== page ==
Students that are encouraged to get involved in extracurricular activities such as going to art classes can change the entire perspective they have on learning. Photography, reading, or blogging can be some of the hobbies students can have to further their learning and nurture more skills.
Learn more about how blogging can be a fantastic extracurricular activity and its benefits on the eLearning Industry blog.
5. Early Intervention
One of the most efficient ways to tackle student absenteeism is to intervene early. This means that the school team or local authority will contact parents when students have missed more than their annual allowance without a good reason for their absence, e.g. health, and you can learn more about the legal legal action to enforce school attendance here: School attendance and absence: Legal action to enforce school attendance – GOV.UK (www.gov.uk).
This allows all actors involved to intervene and reduce absenteeism. In extreme cases, parents will be required to show proof of reasons for their child’s absence and meet with headteachers, safeguarding leads and local community officers to avoid fines.
Communication is important and essential every step of the way and parents that have children with chronic absenteeism can begin by talking with them. Understanding what they go through, which is their perspective on education and school, and why they miss school is important. Parents can share the benefits of going to school, meeting with colleagues, and learning new interesting things and they can also intervene should bullying or any other negative experience prevent their child from attending school.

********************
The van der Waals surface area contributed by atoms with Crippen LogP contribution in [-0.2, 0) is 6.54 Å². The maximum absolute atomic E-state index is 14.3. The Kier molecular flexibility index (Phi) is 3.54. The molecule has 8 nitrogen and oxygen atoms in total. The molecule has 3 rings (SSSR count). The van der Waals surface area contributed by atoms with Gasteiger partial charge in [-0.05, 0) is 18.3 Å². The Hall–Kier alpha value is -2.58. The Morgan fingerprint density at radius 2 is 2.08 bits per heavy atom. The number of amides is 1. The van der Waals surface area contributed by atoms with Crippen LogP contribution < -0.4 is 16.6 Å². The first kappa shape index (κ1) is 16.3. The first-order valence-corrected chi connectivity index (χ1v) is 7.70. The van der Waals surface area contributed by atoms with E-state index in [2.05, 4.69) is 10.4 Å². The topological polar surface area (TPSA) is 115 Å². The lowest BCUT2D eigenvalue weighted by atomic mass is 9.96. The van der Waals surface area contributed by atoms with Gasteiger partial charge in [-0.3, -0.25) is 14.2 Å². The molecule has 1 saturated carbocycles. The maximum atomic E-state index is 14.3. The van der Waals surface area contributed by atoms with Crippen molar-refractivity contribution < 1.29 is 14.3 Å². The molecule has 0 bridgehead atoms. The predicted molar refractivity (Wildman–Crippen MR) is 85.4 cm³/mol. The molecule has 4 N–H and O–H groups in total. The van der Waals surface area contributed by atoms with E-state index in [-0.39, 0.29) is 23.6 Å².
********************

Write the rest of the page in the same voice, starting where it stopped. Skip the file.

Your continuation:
Communication should also come from teachers. Collecting feedback from the students to improve their learning and teaching methods can indeed reduce student absenteeism. Most schools provide pastoral care where a designated lead will offer support to the child and the family.
7. Positive Culture
Students often have high rates of absenteeism when something from school bothers them. They might not feel safe or they might not feel empowered. It is thus important for parents and teachers to work on this issue.
Creating a positive school culture where students feel valued and safe will lead to lower rates of absenteeism. And low rates of absenteeism lead to higher grades and more involvement and motivation for students.
How to tackle absenteeism is a topic of interest for parents, teachers and students. Students might miss classes for various reasons. It is important to understand what triggers absenteeism and intervene early.
Another essential ingredient is communication and the pursuit of hobbies, which give students a positive perspective on learning. It may be a challenging thing to do, but it is for the student’s good.
Author Bio: Jessica Chapman is a writing editor from Chicago. She leads the team of content writers who offer writing services to write my thesis. She is into sport and politics, enjoys traveling. Jessica’s hobby is reading and she is into SF and fictional novels.
Blogger, content writer and strategist
As an educator, blogger and content writer I have developed a great interest in e-learning, education technology, the digital economy and media. I regularly write for and manage various blogs and work for digital marketing agency ClickDo.